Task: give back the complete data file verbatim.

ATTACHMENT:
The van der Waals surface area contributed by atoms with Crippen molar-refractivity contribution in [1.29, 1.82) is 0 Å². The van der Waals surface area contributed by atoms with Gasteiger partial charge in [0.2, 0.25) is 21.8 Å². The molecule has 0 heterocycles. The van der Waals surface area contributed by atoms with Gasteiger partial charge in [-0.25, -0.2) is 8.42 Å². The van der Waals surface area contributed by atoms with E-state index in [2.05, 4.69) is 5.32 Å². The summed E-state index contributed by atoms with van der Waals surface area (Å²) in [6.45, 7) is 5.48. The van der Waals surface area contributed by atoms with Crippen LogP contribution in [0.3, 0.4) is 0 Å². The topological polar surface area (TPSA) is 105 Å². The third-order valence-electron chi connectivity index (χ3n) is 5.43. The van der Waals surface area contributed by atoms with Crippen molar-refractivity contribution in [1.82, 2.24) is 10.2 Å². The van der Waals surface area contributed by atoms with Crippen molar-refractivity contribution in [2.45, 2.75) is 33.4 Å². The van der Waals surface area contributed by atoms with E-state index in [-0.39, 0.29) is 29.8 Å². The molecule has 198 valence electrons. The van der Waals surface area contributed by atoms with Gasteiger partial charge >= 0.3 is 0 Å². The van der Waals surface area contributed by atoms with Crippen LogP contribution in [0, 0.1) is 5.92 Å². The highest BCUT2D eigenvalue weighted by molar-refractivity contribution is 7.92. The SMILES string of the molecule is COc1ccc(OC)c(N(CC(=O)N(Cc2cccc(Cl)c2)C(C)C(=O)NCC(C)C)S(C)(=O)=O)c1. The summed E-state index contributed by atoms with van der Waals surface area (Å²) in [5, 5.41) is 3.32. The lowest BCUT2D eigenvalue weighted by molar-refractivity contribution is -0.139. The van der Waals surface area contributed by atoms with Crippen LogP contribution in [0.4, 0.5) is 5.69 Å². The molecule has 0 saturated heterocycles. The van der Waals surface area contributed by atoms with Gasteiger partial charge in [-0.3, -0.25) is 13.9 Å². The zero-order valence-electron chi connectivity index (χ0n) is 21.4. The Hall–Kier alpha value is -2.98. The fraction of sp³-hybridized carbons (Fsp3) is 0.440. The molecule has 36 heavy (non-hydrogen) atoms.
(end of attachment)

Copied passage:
The van der Waals surface area contributed by atoms with Crippen molar-refractivity contribution in [1.29, 1.82) is 0 Å². The van der Waals surface area contributed by atoms with Gasteiger partial charge in [0.2, 0.25) is 21.8 Å². The molecule has 0 heterocycles. The van der Waals surface area contributed by atoms with Gasteiger partial charge in [-0.25, -0.2) is 8.42 Å². The van der Waals surface area contributed by atoms with E-state index in [2.05, 4.69) is 5.32 Å². The summed E-state index contributed by atoms with van der Waals surface area (Å²) in [6.45, 7) is 5.48. The van der Waals surface area contributed by atoms with Crippen LogP contribution in [0.3, 0.4) is 0 Å². The topological polar surface area (TPSA) is 105 Å². The third-order valence-electron chi connectivity index (χ3n) is 5.43. The van der Waals surface area contributed by atoms with Crippen molar-refractivity contribution in [1.82, 2.24) is 10.2 Å². The van der Waals surface area contributed by atoms with Crippen molar-refractivity contribution in [2.45, 2.75) is 33.4 Å². The van der Waals surface area contributed by atoms with E-state index in [-0.39, 0.29) is 29.8 Å². The molecule has 198 valence electrons. The van der Waals surface area contributed by atoms with Gasteiger partial charge >= 0.3 is 0 Å². The van der Waals surface area contributed by atoms with Crippen LogP contribution in [0, 0.1) is 5.92 Å². The highest BCUT2D eigenvalue weighted by molar-refractivity contribution is 7.92. The SMILES string of the molecule is COc1ccc(OC)c(N(CC(=O)N(Cc2cccc(Cl)c2)C(C)C(=O)NCC(C)C)S(C)(=O)=O)c1. The summed E-state index contributed by atoms with van der Waals surface area (Å²) in [5, 5.41) is 3.32. The lowest BCUT2D eigenvalue weighted by molar-refractivity contribution is -0.139. The van der Waals surface area contributed by atoms with Crippen LogP contribution in [0.4, 0.5) is 5.69 Å². The molecule has 0 saturated heterocycles. The van der Waals surface area contributed by atoms with Gasteiger partial charge in [-0.3, -0.25) is 13.9 Å². The zero-order valence-electron chi connectivity index (χ0n) is 21.4. The Hall–Kier alpha value is -2.98. The fraction of sp³-hybridized carbons (Fsp3) is 0.440. The molecule has 36 heavy (non-hydrogen) atoms.